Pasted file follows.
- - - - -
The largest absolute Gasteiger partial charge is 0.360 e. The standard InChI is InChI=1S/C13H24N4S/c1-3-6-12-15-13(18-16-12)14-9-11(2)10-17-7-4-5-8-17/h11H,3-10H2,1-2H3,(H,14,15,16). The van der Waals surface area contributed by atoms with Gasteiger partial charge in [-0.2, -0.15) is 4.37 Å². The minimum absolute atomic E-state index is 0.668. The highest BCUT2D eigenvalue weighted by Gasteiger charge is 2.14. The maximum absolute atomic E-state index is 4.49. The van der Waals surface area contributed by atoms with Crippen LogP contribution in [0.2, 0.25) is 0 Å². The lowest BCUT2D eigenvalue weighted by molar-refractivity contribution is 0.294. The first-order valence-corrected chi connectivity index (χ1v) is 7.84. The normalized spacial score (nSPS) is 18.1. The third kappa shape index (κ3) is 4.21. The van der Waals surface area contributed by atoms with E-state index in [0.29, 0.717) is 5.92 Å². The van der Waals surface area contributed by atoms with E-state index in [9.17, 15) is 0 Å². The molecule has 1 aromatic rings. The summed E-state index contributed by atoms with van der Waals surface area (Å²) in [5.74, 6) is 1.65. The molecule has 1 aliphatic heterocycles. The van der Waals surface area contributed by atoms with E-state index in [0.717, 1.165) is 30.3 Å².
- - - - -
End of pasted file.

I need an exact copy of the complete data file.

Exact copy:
The largest absolute Gasteiger partial charge is 0.360 e. The standard InChI is InChI=1S/C13H24N4S/c1-3-6-12-15-13(18-16-12)14-9-11(2)10-17-7-4-5-8-17/h11H,3-10H2,1-2H3,(H,14,15,16). The van der Waals surface area contributed by atoms with Gasteiger partial charge in [-0.2, -0.15) is 4.37 Å². The minimum absolute atomic E-state index is 0.668. The highest BCUT2D eigenvalue weighted by Gasteiger charge is 2.14. The maximum absolute atomic E-state index is 4.49. The van der Waals surface area contributed by atoms with Crippen LogP contribution in [0.2, 0.25) is 0 Å². The lowest BCUT2D eigenvalue weighted by molar-refractivity contribution is 0.294. The first-order valence-corrected chi connectivity index (χ1v) is 7.84. The normalized spacial score (nSPS) is 18.1. The third kappa shape index (κ3) is 4.21. The van der Waals surface area contributed by atoms with E-state index in [0.29, 0.717) is 5.92 Å². The van der Waals surface area contributed by atoms with E-state index in [9.17, 15) is 0 Å². The molecule has 1 aromatic rings. The summed E-state index contributed by atoms with van der Waals surface area (Å²) in [5.74, 6) is 1.65. The molecule has 1 aliphatic heterocycles. The van der Waals surface area contributed by atoms with E-state index in [0.717, 1.165) is 30.3 Å².